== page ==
Not even the combat in the game, which you unlock after hours assuming you even go down the required quest line to unlock the dungeon, is satisfying. Enemies are generally easy and eat up your stamina more than your health, your abysmally tiny inventory fills up in an instant, and nothing about the game really screams to me, “Play me!” When you play any other game, Heat Signature for example, there are very clear moments when the game wants to be played and wants you to have fun. Even as far back as the tutorial when the game demands you hit the poor, unsuspecting pilot so hard with your melee weapon he flies out of his seat, into the other room, through a plate glass window, and out into space, the game is telling you, “This is what you can expect. This is what you get out the game.” I find it hard to imagine most gamers wouldn’t find that fun. I did not experience a single moment of that in Graveyard Keeper, not a single second out of 360,000. It was all tedious work for the sake of unlocking more ways to work.

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The story, or at least what I’ve seen of it, doesn’t really matter. The game starts off with a cutscene drawn in an art style not scene anywhere else in the game where the main character gets hit by a car. You then talk to Death and get transported to this strange town. At the start of the game, I saw a lot of potential about where they could go with the story and interactions. People were generally untrusting of you and had distinct, if stereotypical personalities. For example, I saw a great opportunity when I rebuilt the underground passage between my home and the town. Perhaps it could trigger some night time event where the player would have to evade guards and sneak out at night for whatever reason, but nothing of the sort ever happened. The passageway was, as everything else in the game, the means to more means, but never to an end. Each NPC, when their dialogue isn’t breaking and giving you repeated or debug lines, demands the player do things for them before they talk to or help the player. A bewildering decision regarding these quests is that the player is never under a time limit, but half of the NPCs show up one day of the week. Even NPCs that speak with a sense of urgency will never pester or punish you for not completing their tasks, which is good in a way because one of the first quests you get require about a dozen hours of work to even get the ability to get the materials to make the things you need for the quest. Why they only show up once a week, however, is the same as any other mechanic in the game: a decision made for seemingly no purpose other than to incentivize the player to not play the game.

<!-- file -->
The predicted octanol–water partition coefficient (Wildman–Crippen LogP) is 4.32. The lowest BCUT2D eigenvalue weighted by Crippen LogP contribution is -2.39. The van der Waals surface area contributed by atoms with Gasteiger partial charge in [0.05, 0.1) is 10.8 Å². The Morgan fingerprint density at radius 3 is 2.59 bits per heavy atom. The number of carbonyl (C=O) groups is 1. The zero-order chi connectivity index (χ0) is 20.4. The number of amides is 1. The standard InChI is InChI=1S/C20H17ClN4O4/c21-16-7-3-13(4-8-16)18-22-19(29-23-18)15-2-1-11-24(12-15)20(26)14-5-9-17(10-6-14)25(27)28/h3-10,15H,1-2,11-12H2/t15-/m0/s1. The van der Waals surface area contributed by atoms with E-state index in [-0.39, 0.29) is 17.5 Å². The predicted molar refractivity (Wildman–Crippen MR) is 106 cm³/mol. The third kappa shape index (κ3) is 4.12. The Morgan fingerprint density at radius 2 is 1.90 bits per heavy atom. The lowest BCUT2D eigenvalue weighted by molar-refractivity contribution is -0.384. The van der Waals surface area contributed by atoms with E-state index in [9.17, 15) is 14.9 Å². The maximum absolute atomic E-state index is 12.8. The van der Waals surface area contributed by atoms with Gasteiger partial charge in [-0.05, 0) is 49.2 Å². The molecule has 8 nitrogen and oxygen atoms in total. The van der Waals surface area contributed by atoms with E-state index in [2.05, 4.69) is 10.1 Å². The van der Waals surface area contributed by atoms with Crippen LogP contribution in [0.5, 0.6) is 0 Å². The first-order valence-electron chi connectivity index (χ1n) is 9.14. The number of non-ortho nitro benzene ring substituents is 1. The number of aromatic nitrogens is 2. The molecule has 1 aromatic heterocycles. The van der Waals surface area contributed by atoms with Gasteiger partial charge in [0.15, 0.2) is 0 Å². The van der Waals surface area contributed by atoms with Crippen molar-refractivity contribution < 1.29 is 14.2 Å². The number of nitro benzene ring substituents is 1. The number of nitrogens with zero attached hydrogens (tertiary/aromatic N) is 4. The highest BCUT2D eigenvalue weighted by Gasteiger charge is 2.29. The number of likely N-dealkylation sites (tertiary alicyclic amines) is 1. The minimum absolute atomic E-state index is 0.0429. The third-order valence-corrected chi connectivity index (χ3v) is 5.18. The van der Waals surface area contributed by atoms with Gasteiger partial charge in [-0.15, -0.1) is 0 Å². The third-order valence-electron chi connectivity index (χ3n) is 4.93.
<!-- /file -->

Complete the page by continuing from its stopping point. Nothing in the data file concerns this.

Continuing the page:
The developers did manage to get more songs in their game than they had good ideas, at least. The one song that you hear repeatedly over and over for all of eternity while playing the game becomes a nuisance very early on, but thankfully there are no audio cues throughout so putting on your own music/a podcast is possible. The graphics are similarly mundane, but the only thing that really stands out to me in memory is that when moving horizontally would cause the screen to scroll as expected. The character model would then jitter, I assume because the screen would move so many pixels, then the character model would be pushed back but would immediately move forward again. It was a strange issue that I’ve never seen in a game before and I certainly never thought that smooth scrolling would be something a game would have trouble with.

When looking at the entirety of the game, Graveyard Keeper is what I would imagine would be the result of two aliens coming down to Earth, being told what a video game is, being given the technical ability to create a game, and then being told to make their own game. It’s not what you’d expect from reading the title, it’s not fun, and there really never seemed to be a point to playing it. Some of the information or issues may be outdated, but when I tried to replay the game I encountered a bug on the tutorial that made it impossible to progress, so I didn’t bother trying after that. I would highly recommend not spending money on this game, even down the line. I hold this strong position because there are serious issues with the game down to its very core, and there’s no way it would be worthwhile for the developers to try and fix the game. It’d be better and faster to just make a new game altogether.